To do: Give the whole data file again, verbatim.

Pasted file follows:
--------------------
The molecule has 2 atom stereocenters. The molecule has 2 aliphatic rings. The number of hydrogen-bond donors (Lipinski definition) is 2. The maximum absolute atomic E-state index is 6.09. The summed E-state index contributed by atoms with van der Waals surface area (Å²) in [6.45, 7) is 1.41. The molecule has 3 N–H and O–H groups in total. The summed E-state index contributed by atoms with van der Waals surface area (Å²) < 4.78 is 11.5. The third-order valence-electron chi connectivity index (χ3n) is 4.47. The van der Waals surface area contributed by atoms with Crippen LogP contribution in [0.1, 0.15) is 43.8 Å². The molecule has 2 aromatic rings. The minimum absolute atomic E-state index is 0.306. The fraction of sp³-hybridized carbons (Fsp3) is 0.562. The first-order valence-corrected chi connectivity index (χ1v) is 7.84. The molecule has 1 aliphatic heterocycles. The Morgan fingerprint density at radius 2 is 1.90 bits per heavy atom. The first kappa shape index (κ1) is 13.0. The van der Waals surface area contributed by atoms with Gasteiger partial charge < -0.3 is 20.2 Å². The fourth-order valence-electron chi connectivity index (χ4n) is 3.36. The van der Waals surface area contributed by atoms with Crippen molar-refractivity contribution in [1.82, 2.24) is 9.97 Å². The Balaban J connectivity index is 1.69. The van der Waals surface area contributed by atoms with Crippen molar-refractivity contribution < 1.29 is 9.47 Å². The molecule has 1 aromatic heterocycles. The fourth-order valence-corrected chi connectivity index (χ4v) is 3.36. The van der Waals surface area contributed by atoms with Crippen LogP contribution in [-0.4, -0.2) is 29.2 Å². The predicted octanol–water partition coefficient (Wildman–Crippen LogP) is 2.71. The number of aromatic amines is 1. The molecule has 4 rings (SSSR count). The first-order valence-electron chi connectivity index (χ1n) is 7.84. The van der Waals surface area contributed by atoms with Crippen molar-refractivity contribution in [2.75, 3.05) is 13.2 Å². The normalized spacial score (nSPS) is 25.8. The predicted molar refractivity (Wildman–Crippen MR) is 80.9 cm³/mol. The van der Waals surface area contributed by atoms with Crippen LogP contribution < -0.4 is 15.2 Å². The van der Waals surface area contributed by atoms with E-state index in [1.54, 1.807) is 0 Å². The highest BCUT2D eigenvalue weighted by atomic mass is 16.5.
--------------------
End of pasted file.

The molecule has 2 atom stereocenters. The molecule has 2 aliphatic rings. The number of hydrogen-bond donors (Lipinski definition) is 2. The maximum absolute atomic E-state index is 6.09. The summed E-state index contributed by atoms with van der Waals surface area (Å²) in [6.45, 7) is 1.41. The molecule has 3 N–H and O–H groups in total. The summed E-state index contributed by atoms with van der Waals surface area (Å²) < 4.78 is 11.5. The third-order valence-electron chi connectivity index (χ3n) is 4.47. The van der Waals surface area contributed by atoms with Crippen LogP contribution in [0.1, 0.15) is 43.8 Å². The molecule has 2 aromatic rings. The minimum absolute atomic E-state index is 0.306. The fraction of sp³-hybridized carbons (Fsp3) is 0.562. The first-order valence-corrected chi connectivity index (χ1v) is 7.84. The molecule has 1 aliphatic heterocycles. The Morgan fingerprint density at radius 2 is 1.90 bits per heavy atom. The first kappa shape index (κ1) is 13.0. The van der Waals surface area contributed by atoms with Gasteiger partial charge < -0.3 is 20.2 Å². The fourth-order valence-electron chi connectivity index (χ4n) is 3.36. The van der Waals surface area contributed by atoms with Crippen molar-refractivity contribution in [1.82, 2.24) is 9.97 Å². The Balaban J connectivity index is 1.69. The van der Waals surface area contributed by atoms with Crippen molar-refractivity contribution < 1.29 is 9.47 Å². The molecule has 1 aromatic heterocycles. The fourth-order valence-corrected chi connectivity index (χ4v) is 3.36. The van der Waals surface area contributed by atoms with Crippen LogP contribution in [-0.4, -0.2) is 29.2 Å². The predicted octanol–water partition coefficient (Wildman–Crippen LogP) is 2.71. The number of aromatic amines is 1. The molecule has 4 rings (SSSR count). The first-order valence-electron chi connectivity index (χ1n) is 7.84. The van der Waals surface area contributed by atoms with Crippen molar-refractivity contribution in [2.75, 3.05) is 13.2 Å². The normalized spacial score (nSPS) is 25.8. The predicted molar refractivity (Wildman–Crippen MR) is 80.9 cm³/mol. The van der Waals surface area contributed by atoms with Crippen LogP contribution < -0.4 is 15.2 Å². The van der Waals surface area contributed by atoms with E-state index in [1.54, 1.807) is 0 Å². The highest BCUT2D eigenvalue weighted by atomic mass is 16.5.